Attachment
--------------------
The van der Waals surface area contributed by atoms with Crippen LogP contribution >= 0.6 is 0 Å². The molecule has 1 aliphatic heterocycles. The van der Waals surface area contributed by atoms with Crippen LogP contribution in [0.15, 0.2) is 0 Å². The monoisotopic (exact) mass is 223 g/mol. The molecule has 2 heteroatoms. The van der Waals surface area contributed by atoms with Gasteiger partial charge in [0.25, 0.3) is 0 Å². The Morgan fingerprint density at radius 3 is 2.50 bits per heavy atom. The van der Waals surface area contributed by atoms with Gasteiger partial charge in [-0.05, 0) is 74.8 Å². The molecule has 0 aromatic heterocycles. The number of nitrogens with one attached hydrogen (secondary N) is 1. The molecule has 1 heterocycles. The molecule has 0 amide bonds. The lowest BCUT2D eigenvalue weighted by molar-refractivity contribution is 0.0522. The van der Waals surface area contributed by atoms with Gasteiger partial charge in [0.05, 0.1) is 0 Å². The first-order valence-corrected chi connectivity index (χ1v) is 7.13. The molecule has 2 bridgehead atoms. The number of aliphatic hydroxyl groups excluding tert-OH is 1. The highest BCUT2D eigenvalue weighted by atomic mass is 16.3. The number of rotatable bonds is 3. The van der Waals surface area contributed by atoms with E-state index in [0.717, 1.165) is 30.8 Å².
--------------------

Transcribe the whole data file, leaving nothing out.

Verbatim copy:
The van der Waals surface area contributed by atoms with Crippen LogP contribution >= 0.6 is 0 Å². The molecule has 1 aliphatic heterocycles. The van der Waals surface area contributed by atoms with Crippen LogP contribution in [0.15, 0.2) is 0 Å². The monoisotopic (exact) mass is 223 g/mol. The molecule has 2 heteroatoms. The van der Waals surface area contributed by atoms with Gasteiger partial charge in [0.25, 0.3) is 0 Å². The Morgan fingerprint density at radius 3 is 2.50 bits per heavy atom. The van der Waals surface area contributed by atoms with Gasteiger partial charge in [-0.05, 0) is 74.8 Å². The molecule has 0 aromatic heterocycles. The number of nitrogens with one attached hydrogen (secondary N) is 1. The molecule has 1 heterocycles. The molecule has 0 amide bonds. The lowest BCUT2D eigenvalue weighted by molar-refractivity contribution is 0.0522. The van der Waals surface area contributed by atoms with Gasteiger partial charge in [0.05, 0.1) is 0 Å². The first-order valence-corrected chi connectivity index (χ1v) is 7.13. The molecule has 2 bridgehead atoms. The number of aliphatic hydroxyl groups excluding tert-OH is 1. The highest BCUT2D eigenvalue weighted by atomic mass is 16.3. The number of rotatable bonds is 3. The van der Waals surface area contributed by atoms with E-state index in [0.717, 1.165) is 30.8 Å².